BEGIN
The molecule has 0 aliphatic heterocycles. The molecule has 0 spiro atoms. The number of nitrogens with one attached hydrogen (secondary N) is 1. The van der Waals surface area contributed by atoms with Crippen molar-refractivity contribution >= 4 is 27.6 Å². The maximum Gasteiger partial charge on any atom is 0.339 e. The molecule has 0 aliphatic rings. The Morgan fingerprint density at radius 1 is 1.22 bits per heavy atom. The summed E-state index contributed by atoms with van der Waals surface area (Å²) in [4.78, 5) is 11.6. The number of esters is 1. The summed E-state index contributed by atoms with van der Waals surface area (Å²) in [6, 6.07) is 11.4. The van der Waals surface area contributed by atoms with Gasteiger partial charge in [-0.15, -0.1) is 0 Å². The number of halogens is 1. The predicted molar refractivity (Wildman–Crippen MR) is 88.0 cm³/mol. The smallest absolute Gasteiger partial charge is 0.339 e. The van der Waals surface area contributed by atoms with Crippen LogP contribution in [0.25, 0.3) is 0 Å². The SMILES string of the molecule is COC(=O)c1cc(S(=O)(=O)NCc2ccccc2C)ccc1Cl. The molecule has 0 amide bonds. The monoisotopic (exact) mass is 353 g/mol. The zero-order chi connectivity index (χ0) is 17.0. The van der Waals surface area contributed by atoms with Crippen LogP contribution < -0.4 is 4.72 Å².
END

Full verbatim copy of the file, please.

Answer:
The molecule has 0 aliphatic heterocycles. The molecule has 0 spiro atoms. The number of nitrogens with one attached hydrogen (secondary N) is 1. The van der Waals surface area contributed by atoms with Crippen molar-refractivity contribution >= 4 is 27.6 Å². The maximum Gasteiger partial charge on any atom is 0.339 e. The molecule has 0 aliphatic rings. The Morgan fingerprint density at radius 1 is 1.22 bits per heavy atom. The summed E-state index contributed by atoms with van der Waals surface area (Å²) in [4.78, 5) is 11.6. The number of esters is 1. The summed E-state index contributed by atoms with van der Waals surface area (Å²) in [6, 6.07) is 11.4. The van der Waals surface area contributed by atoms with Gasteiger partial charge in [-0.15, -0.1) is 0 Å². The number of halogens is 1. The predicted molar refractivity (Wildman–Crippen MR) is 88.0 cm³/mol. The smallest absolute Gasteiger partial charge is 0.339 e. The van der Waals surface area contributed by atoms with Crippen LogP contribution in [0.25, 0.3) is 0 Å². The SMILES string of the molecule is COC(=O)c1cc(S(=O)(=O)NCc2ccccc2C)ccc1Cl. The molecule has 0 amide bonds. The monoisotopic (exact) mass is 353 g/mol. The zero-order chi connectivity index (χ0) is 17.0. The van der Waals surface area contributed by atoms with Crippen LogP contribution < -0.4 is 4.72 Å².